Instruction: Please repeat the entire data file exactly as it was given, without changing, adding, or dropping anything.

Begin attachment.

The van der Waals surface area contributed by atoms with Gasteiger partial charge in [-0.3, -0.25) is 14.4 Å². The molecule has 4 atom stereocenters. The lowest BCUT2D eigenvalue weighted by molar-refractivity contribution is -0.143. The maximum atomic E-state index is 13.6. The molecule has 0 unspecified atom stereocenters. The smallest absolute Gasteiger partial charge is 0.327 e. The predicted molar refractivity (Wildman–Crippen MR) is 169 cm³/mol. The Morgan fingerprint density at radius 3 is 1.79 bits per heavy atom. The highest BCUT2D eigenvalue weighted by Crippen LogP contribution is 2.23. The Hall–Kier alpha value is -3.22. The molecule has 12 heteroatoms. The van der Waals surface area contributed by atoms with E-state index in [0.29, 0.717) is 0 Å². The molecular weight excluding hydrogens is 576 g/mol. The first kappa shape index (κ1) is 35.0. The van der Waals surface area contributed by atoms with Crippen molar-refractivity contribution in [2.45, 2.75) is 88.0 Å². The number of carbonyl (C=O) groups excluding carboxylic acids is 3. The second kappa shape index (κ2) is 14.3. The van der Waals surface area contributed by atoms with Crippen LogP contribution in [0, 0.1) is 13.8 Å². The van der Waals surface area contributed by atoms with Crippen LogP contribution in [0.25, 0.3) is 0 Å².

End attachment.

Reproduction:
The van der Waals surface area contributed by atoms with Gasteiger partial charge in [-0.3, -0.25) is 14.4 Å². The molecule has 4 atom stereocenters. The lowest BCUT2D eigenvalue weighted by molar-refractivity contribution is -0.143. The maximum atomic E-state index is 13.6. The molecule has 0 unspecified atom stereocenters. The smallest absolute Gasteiger partial charge is 0.327 e. The predicted molar refractivity (Wildman–Crippen MR) is 169 cm³/mol. The Morgan fingerprint density at radius 3 is 1.79 bits per heavy atom. The highest BCUT2D eigenvalue weighted by Crippen LogP contribution is 2.23. The Hall–Kier alpha value is -3.22. The molecule has 12 heteroatoms. The van der Waals surface area contributed by atoms with E-state index in [0.29, 0.717) is 0 Å². The molecular weight excluding hydrogens is 576 g/mol. The first kappa shape index (κ1) is 35.0. The van der Waals surface area contributed by atoms with Crippen molar-refractivity contribution in [2.45, 2.75) is 88.0 Å². The number of carbonyl (C=O) groups excluding carboxylic acids is 3. The second kappa shape index (κ2) is 14.3. The van der Waals surface area contributed by atoms with Crippen LogP contribution in [0, 0.1) is 13.8 Å². The van der Waals surface area contributed by atoms with Crippen LogP contribution in [0.25, 0.3) is 0 Å².